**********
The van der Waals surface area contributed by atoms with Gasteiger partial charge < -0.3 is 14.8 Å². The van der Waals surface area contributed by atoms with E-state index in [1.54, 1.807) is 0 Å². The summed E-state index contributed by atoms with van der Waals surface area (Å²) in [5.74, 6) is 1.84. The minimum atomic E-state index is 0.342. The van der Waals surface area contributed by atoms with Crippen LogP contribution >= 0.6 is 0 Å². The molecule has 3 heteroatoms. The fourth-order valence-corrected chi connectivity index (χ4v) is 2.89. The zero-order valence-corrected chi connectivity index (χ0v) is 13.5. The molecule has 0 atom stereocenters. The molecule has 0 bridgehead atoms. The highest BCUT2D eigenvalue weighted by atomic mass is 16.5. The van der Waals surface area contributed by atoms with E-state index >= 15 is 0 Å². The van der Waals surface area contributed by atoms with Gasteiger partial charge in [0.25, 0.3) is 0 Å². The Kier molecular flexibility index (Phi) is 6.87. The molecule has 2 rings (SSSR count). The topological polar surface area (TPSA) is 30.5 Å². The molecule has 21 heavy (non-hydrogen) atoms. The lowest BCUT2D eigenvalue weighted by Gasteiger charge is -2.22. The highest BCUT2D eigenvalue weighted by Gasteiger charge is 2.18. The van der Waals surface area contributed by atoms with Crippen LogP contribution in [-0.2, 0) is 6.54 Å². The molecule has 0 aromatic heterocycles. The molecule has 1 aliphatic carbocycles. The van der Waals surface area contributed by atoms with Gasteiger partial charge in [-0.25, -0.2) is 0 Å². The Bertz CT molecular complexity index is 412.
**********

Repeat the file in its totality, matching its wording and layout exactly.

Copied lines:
The van der Waals surface area contributed by atoms with Gasteiger partial charge < -0.3 is 14.8 Å². The van der Waals surface area contributed by atoms with E-state index in [1.54, 1.807) is 0 Å². The summed E-state index contributed by atoms with van der Waals surface area (Å²) in [5.74, 6) is 1.84. The minimum atomic E-state index is 0.342. The van der Waals surface area contributed by atoms with Crippen LogP contribution >= 0.6 is 0 Å². The molecule has 3 heteroatoms. The fourth-order valence-corrected chi connectivity index (χ4v) is 2.89. The zero-order valence-corrected chi connectivity index (χ0v) is 13.5. The molecule has 0 atom stereocenters. The molecule has 0 bridgehead atoms. The highest BCUT2D eigenvalue weighted by atomic mass is 16.5. The van der Waals surface area contributed by atoms with E-state index >= 15 is 0 Å². The van der Waals surface area contributed by atoms with Gasteiger partial charge in [0.25, 0.3) is 0 Å². The Kier molecular flexibility index (Phi) is 6.87. The molecule has 2 rings (SSSR count). The topological polar surface area (TPSA) is 30.5 Å². The molecule has 21 heavy (non-hydrogen) atoms. The lowest BCUT2D eigenvalue weighted by Gasteiger charge is -2.22. The highest BCUT2D eigenvalue weighted by Gasteiger charge is 2.18. The van der Waals surface area contributed by atoms with Crippen LogP contribution in [-0.2, 0) is 6.54 Å². The molecule has 0 aromatic heterocycles. The molecule has 1 aliphatic carbocycles. The van der Waals surface area contributed by atoms with Gasteiger partial charge in [-0.25, -0.2) is 0 Å². The Bertz CT molecular complexity index is 412.